Let’s see: Kim Kardashian had to write a $1.3 million check to the SEC, Donald Trump is suing yet somebody else – CNN in this case, LeBron has bought a professional pickleball franchise and oh yes, midtown Manhattan retail real estate is practically a ghost town.
Yup, that about sums up the situation and curiously, it’s the last item in that list of news that will probably have the most lasting effect on its current situation.
Even as workers return to offices in most areas of the nation and retail real estate operators report growing interest in their properties in cities and suburbs around the country, Midtown Manhattan remains an outlier with vast numbers of empty storefronts, even in what had pre-pandemic been robust shopping districts where “For Rent” signs were a rarity. Many of the former tenants in these spaces depended on tens of thousands of office workers for their business, not necessarily local residents. A secondary source of customers were tourists who also are just starting to return to earlier levels and in the case of the Chinese haven’t returned at all.
Perhaps the situation is most dire in the Herald Square neighborhood, anchored by the massive Macy’s flagship but also home to many other major retailers including Target, Sephora, H&M and Urban Outfitters. It also once housed a vertical shopping mall in the former Gimbels space who’s most recent tenant was JCPenney but the building is apparently being converted into commercial office space save for one or two ground floor spaces. It is also a central transportation hub for commuters and visitors alike, plus it includes the Empire State Building, a key tourist hub.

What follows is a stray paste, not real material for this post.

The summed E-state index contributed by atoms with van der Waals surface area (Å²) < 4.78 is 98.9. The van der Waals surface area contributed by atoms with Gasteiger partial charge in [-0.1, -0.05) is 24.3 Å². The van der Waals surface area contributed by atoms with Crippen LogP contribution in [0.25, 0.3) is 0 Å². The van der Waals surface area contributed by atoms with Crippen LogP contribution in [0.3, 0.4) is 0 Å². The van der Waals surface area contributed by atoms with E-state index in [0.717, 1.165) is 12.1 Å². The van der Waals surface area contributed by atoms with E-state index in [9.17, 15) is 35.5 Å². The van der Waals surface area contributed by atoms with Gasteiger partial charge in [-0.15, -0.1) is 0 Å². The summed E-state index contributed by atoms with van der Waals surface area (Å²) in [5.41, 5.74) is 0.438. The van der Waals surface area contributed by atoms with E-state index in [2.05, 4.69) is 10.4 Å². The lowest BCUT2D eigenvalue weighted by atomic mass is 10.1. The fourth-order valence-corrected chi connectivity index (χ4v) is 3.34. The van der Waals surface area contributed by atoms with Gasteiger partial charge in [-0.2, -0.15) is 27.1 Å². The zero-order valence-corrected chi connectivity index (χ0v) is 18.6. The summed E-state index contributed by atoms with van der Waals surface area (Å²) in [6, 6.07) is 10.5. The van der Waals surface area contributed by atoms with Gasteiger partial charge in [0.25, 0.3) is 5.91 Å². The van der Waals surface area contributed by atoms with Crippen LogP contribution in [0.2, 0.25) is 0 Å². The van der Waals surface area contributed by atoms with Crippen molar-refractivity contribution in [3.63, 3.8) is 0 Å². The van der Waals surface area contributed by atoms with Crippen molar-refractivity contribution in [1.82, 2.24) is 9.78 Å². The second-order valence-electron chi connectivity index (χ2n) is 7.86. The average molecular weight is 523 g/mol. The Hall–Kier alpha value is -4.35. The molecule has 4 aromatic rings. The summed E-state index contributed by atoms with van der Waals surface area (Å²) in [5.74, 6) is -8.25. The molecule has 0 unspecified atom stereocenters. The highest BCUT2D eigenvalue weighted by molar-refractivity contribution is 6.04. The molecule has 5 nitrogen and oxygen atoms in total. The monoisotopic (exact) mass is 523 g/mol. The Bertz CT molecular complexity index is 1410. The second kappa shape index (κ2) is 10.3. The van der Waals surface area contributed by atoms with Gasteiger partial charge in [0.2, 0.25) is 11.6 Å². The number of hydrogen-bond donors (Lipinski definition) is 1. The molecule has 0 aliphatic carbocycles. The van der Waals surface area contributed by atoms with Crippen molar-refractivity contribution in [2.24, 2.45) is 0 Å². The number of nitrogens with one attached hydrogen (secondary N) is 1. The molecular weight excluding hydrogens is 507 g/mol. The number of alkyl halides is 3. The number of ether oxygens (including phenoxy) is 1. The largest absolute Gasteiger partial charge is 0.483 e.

The Real Deal recently report that the retail vacancy rate in the district is 42.4 percent. “Madison Avenue’s 27.3 percent vacancy between 57th and 72nd streets is a distant second, according to Cushman & Wakefield data.” It reported that “the number of available retail spaces along the 34th Street corridor in Herald Square last quarter grew to 20 listings — up 5.3 percent quarter-over-quarter and 81.8% year-over-year.”
Things have gotten so bad in Manhattan that the New York City Council just passed a bill requiring retail property owners to more diligently report vacancies in order to compile a more accurate database that can be used by the city and developers.
Dan Biederman, head of the 34th Street Partnership, a local civic organization, said his group isn’t worried by all of this. He told Crain’s, “When the economy is closed down by the government, the retail district is going to suffer the most. A couple of tenants leave — the weaker ones. Other ones come in. We’re not alarmed. Those spaces are going to get filled.”
Eventually they most probably will but the office space needs to be filled first and that appears to be an equally as difficult task. Even tougher than understanding the appeal of Kim Kardashian.
Until that time the neighborhood might better be described as Unheralded Square.